We Are Dying Under the Weight of Our Free Tote Bags
Is the New Yorker actually the main driver of climate change?
Everyone has an enormous tote bag, usually from Fresh Direct or IKEA, that is pregnant with at least thirty other tote bags. This fertile, totable nesting doll is either shoved under the sink next to the plastic garbage bags or hung from a hook by the door. It is always forgotten about, not harming anyone.
Or is it? A disturbing new report from the New York Times claims that your prized tote bag matryoshka might be killing you — and the environment. Simply put, there are literally too many reusable tote bags in the world.
The New York Times has a hunch that brands are including canvas and cotton tote bags with all their online orders to virtue signal their commitment to sustainability. Those free cotton totes become covetable, and so people order more to get more totes. The article references Aesop ecru bags (“an emblematic part of the Aesop experience,” according to Aesop) and my colleague Tammie also told me about TikTok geniuses ordering relatively cheap Gucci nail polish online to procure status Gucci totes. But if the Tuscan formaldehyde in that $30 high gloss lacquer doesn’t kill you first, the tote will.
For generations, we have been told that people like these viral tote baggers are saving the environment by avoiding single-use plastics. The New York Times references a 2018 Danish study, however, that says an organic cotton tote needs to be used 20,000 times to offset the environmental cost of production. That’s 52 years of tote bag usage.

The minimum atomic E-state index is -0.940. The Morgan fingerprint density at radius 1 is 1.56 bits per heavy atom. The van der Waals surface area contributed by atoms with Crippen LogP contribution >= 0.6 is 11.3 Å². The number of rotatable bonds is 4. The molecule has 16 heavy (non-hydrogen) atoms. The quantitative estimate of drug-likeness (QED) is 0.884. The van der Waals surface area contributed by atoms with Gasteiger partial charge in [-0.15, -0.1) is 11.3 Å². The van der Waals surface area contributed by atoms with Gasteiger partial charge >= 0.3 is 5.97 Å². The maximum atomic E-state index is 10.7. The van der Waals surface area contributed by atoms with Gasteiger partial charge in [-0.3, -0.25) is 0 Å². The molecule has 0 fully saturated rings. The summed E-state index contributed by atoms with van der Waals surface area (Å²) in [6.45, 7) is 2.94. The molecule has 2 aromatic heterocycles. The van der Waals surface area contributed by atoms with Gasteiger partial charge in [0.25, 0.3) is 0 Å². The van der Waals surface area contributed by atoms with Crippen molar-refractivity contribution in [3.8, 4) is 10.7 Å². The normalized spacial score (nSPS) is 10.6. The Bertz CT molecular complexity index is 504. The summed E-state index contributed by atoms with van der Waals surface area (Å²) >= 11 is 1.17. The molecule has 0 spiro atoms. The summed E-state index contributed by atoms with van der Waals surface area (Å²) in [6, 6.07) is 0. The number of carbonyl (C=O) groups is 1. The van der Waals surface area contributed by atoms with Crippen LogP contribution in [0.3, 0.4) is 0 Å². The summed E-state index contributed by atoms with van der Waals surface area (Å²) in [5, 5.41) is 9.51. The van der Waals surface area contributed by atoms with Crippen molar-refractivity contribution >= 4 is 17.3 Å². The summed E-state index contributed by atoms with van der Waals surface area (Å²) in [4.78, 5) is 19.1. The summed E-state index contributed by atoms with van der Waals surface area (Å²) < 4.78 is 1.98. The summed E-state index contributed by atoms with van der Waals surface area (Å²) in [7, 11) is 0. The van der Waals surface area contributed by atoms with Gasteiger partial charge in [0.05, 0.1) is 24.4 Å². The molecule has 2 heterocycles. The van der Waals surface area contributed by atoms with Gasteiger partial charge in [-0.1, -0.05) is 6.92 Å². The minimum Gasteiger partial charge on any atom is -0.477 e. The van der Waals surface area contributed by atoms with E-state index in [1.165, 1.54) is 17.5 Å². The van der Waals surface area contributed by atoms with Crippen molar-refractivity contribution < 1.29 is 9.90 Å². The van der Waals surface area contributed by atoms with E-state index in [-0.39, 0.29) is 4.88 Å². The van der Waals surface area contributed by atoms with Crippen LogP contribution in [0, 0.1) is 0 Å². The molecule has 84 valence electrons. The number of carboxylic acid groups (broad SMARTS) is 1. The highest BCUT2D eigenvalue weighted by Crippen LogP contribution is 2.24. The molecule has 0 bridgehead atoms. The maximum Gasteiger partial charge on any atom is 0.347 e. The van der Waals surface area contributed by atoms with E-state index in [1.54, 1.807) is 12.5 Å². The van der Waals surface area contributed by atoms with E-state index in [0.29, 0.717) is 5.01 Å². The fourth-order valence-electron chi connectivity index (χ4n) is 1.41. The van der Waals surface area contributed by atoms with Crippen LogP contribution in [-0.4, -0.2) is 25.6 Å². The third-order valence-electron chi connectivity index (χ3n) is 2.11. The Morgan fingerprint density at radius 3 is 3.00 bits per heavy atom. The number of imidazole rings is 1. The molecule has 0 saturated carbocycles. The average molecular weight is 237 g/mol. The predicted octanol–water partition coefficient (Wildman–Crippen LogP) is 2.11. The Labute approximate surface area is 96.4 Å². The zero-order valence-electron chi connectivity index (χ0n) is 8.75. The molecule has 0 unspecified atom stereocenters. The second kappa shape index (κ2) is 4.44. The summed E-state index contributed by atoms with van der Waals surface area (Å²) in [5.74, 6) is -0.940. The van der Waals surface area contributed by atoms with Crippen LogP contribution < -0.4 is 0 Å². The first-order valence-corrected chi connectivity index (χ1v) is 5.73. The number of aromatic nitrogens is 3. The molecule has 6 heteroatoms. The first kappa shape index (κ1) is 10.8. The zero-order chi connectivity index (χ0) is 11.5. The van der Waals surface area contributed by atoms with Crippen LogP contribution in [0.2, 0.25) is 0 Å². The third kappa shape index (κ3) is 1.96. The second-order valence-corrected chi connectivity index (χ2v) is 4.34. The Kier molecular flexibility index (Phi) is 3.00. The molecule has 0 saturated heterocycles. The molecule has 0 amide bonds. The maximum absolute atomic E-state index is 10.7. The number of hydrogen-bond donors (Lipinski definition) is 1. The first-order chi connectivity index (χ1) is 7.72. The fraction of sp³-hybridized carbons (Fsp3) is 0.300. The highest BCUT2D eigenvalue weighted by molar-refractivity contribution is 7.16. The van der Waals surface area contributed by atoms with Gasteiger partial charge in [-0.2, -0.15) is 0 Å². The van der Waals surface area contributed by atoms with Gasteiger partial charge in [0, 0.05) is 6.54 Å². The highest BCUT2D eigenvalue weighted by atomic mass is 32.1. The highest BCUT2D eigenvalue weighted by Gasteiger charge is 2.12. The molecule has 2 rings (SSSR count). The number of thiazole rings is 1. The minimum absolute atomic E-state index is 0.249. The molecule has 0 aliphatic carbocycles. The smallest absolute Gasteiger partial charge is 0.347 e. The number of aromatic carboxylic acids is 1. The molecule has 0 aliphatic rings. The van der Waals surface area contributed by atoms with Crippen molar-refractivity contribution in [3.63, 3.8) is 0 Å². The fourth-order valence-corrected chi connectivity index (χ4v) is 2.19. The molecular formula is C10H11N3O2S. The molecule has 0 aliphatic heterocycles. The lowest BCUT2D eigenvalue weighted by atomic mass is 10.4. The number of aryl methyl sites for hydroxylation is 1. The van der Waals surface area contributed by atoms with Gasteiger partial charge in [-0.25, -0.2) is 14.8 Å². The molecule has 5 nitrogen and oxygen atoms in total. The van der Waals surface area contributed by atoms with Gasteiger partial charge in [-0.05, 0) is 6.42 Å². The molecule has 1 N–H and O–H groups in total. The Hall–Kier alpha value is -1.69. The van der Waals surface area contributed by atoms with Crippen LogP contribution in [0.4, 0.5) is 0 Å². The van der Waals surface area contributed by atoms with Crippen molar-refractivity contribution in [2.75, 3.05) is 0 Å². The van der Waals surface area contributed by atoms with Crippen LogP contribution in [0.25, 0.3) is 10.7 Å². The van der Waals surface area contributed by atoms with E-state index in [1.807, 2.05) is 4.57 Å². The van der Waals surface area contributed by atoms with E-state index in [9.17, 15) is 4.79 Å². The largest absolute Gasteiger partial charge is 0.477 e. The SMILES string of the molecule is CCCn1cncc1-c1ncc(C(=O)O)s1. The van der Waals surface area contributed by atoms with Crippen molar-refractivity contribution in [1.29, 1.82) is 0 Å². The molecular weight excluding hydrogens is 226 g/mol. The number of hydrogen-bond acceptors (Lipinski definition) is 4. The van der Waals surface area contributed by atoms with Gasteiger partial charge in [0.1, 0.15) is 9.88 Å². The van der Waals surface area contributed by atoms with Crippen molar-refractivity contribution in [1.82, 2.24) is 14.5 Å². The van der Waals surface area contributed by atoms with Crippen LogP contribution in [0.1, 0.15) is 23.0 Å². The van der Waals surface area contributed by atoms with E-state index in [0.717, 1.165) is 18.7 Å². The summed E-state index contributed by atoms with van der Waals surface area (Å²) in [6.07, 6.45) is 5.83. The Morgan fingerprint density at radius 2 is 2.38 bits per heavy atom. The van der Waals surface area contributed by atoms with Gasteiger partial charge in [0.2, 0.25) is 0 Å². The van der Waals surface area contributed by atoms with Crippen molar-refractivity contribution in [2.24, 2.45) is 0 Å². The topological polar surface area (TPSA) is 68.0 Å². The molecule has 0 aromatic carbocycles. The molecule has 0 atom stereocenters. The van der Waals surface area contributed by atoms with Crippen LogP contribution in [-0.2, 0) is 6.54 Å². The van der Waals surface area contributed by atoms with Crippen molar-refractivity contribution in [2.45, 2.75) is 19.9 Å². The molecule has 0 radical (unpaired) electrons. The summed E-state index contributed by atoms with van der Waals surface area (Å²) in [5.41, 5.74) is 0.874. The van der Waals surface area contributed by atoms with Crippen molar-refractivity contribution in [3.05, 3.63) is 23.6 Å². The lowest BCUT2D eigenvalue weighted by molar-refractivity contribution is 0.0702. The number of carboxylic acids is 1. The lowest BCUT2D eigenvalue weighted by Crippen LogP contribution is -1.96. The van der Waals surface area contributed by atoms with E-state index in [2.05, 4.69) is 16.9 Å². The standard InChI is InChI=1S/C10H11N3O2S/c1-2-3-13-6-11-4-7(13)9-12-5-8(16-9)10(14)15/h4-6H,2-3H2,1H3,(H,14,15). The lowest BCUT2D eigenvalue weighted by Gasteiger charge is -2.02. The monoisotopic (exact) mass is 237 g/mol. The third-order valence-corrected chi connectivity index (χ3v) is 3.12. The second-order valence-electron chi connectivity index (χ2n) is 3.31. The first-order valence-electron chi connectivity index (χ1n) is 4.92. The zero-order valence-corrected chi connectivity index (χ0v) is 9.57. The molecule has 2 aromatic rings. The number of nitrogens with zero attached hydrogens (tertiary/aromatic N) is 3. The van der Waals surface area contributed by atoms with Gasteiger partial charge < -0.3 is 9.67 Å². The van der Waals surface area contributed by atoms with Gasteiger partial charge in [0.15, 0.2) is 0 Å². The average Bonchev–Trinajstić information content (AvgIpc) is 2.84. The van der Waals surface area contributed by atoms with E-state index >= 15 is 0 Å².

Let’s run the numbers. Personally, I admit to sometimes bringing twelve pairs of underwear to the laundromat in a free Mansur Gavriel tote so that everyone knows that even though I wear underwear, I also have taste, or I thought I did in 2015. There’s no way this threadbare signifier is going to last until 2067, but no matter. I have hundreds of other tote bags, and I will be dead before I wash my underwear 20,000 more times. And you will be too. But our tote bags will be alive and well, piling up under the Earth’s kitchen counter, waiting for their turn to attend the farmer’s market in the increasingly hot sun.